Here’s a bit of a twist for you: I’ve abandoned the palm memo database in favor of text files. I find that the built in OSX applications (iCal, Addressbook) work great for me with the exception of not being able to handle memos. Instead of trying to maintain my memos within the ancient palm desktop, I keep a directory structure of text files ordered by client or project and use Missing Sync to keep the data on my mac in sync with my T|X. Before the Missing Sync came along I was using Card Export II to mount the SD card and then using rsync to synchronize the directories. It was a three stage process, but it got the job done. (Wait, three? Let’s count: 1) Hotsync to get calender and addressbook changes 2) Connect the palm via Card Express 3) open a shell and run a script to rysnc the directories) With Missing Sync, it all happens with a single action!
By utilizing plain text files (and txtMemo on the Palm) I am able to easily create, edit, or search all of my notes regardless where they might be; on the palm or on the mac (or from an off-site encrypted backup residing on a unix box somewhere!) Since the files are plain text, I get the added benefit of being able to use Mac OS X’ Spotlight utility to search my notes on the macbook! My notes contain everything from shopping lists, client information, copies of shell scripts, and any other little piece of information I think I might need during the week.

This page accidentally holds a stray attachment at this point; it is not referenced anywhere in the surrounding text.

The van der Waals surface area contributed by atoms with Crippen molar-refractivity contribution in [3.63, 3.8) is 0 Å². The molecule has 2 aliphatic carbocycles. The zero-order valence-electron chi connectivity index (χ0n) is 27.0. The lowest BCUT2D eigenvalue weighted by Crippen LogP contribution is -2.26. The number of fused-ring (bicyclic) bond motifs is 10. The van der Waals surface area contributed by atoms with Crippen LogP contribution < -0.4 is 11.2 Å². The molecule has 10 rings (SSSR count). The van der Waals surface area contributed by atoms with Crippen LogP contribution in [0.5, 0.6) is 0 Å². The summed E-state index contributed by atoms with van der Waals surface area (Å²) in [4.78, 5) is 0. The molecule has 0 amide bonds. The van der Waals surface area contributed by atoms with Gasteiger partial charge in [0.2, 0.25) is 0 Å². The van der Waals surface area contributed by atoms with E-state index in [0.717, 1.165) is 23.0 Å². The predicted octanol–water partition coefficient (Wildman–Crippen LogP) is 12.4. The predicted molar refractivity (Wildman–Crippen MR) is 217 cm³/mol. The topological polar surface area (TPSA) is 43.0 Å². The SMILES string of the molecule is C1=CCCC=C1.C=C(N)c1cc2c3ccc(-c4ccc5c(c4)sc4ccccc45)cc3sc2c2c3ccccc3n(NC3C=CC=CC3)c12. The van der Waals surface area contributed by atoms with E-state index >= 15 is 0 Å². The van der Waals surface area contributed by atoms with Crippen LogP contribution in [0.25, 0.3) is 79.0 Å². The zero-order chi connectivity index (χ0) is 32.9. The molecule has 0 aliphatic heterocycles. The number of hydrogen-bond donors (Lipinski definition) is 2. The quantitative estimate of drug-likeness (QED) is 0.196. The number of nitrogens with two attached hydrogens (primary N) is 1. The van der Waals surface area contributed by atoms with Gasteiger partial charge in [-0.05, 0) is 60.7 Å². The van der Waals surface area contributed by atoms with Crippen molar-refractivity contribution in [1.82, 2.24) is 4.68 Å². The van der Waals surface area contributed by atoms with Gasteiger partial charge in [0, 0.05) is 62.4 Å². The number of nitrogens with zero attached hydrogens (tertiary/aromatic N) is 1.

My T|X sees a great deal of use for reading as well. For ebooks, I have recently switched from TIBR to MobiPocket Reader. I’ve found that the more robust and feature-full MobiPocket provides a much nicer reading experience. For bible reading, I use PalmBible+, a great opensource bible reader.

TCPMP provides all of my multimedia needs, from mp3 player to watching converted videos. The quality is great and you can’t beat the price! (free)

Overall, my T|X serves as a data repository and the central hub for my digital lifestyle. It functions well in meetings where I don’t want to bring a laptop (lunch meetings and the like) and the superior battery life means that its always there when I need it.